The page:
I must admit that I almost never see a younger kid on a bike in our neighborhood. And when I do they aren't wearing a bike helmet.
The result: A new helmet law reduces bicycle deaths among the affected age group by about 19%. It doesn't affect older riders. Since serious bicycle accidents are rare, however, the absolute numbers are still small, about eight fewer deaths a year among kids 5 to 15 than would otherwise occur in the states with helmet laws. "It's not a ton of lives when you compare it to something like wearing your seat belt," says Prof. Stehr.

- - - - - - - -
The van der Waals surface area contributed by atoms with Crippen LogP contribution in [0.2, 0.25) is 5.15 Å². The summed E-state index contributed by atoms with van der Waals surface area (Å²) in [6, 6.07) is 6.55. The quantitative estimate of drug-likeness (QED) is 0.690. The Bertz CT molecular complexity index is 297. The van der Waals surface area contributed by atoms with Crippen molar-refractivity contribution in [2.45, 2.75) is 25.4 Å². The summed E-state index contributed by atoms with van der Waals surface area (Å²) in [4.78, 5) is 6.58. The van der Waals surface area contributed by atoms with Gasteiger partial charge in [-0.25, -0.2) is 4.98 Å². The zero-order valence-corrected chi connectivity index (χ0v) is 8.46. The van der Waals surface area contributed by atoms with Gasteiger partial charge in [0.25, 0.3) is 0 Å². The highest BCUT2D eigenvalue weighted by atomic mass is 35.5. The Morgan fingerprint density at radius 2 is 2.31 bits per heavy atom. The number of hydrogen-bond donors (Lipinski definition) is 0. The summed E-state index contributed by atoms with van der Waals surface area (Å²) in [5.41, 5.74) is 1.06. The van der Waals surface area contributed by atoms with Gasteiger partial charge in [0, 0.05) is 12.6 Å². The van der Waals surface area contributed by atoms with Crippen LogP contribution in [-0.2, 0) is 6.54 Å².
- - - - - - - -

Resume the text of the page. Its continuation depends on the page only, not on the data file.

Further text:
One reason for the drop is, of course, that more kids wear helmets when they get into accidents. But another is that many give up cycling altogether. Using surveys of parents, the professors find that about 650,000 fewer children ride bikes each year after helmet laws go into effect. That's about 81,000 fewer riders for every life saved. Helmets may save lives, but the dork factor also takes its toll.
When I was young (and yes that phrase makes me feel just as old as you'd think) I rode my bike all over the place. In the summer months I'd be on it from eight in the morning until forced home by mom. And I don't think I would have done nearly as much with a dorky looking helmet on. In fact, I'm certain of it.
But at the same time, I can't imagine what I'd do if my kid was one of those severely injured ones.